(no) Family and (no) Food: the experiences of eating, food ‘choice’ and body image among homeless men and women and thos

Aberdeen soup kitchen

Principal Investigator:

Graham Smith, (ScHARR)


Paula Nicolson (Health and Social Care, Royal Holloway, University of London)


Rebecca Brown

Aims and objectives:

The project aims to explore the ways in which food is used by both homeless people and their carers to construct fictive kin and family relationships. The project will expand upon earlier research (Smith, 1997) which indicated that discourses about food and feeding amongst both staff and homeless were underpinned by a number of ideological perspectives, including those that were reminiscent of earlier formulations of the deserving poor, the family as a shelter in a hostile world, food as charity, as well as more recent developments, including the provision of food as dividing professional bodies from clients´ bodies.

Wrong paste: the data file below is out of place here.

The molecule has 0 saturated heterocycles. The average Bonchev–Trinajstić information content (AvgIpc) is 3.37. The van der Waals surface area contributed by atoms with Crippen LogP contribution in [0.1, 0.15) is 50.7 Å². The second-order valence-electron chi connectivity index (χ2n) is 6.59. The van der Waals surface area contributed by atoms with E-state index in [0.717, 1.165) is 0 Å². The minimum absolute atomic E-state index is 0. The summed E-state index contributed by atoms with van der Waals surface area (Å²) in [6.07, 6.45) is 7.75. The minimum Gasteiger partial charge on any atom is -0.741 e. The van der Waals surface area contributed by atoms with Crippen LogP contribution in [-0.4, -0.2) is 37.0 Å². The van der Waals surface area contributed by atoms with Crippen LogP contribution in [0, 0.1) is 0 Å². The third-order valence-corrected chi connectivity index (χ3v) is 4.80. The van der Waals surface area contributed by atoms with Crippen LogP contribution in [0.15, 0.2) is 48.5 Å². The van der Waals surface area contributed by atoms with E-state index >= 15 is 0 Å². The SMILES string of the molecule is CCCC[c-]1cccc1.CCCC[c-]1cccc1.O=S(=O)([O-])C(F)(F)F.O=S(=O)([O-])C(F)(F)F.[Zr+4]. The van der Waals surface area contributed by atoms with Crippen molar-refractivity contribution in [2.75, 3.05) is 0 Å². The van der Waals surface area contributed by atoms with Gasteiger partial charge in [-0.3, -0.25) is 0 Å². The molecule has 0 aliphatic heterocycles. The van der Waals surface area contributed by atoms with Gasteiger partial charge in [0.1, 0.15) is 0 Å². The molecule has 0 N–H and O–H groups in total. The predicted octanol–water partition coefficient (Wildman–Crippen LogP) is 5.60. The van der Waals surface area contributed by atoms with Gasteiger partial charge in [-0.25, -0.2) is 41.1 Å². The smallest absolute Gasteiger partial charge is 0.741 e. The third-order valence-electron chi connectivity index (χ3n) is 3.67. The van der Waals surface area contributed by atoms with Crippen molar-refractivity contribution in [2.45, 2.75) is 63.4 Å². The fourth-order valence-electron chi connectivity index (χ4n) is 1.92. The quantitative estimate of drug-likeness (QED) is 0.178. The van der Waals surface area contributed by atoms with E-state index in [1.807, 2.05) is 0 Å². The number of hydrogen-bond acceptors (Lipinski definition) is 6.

Research questions:

  • What are the connections between food, family and ideology (including body/self image and charity) in the narrated memories of homeless people and voluntary workers and paid staff in a homeless charity?
  • What role do constructions of food and family play in the relationships between homeless people and staff and volunteers in a homeless charity?
  • What changes can the research identify in such constructions?

Research design:

The project will collect and analyse of life history and semi-structured interviews with homeless men and their carers in a national voluntary organisation, a well as re-analyse an earlier and similar set of interviews from a project conducted in the mid-1990s.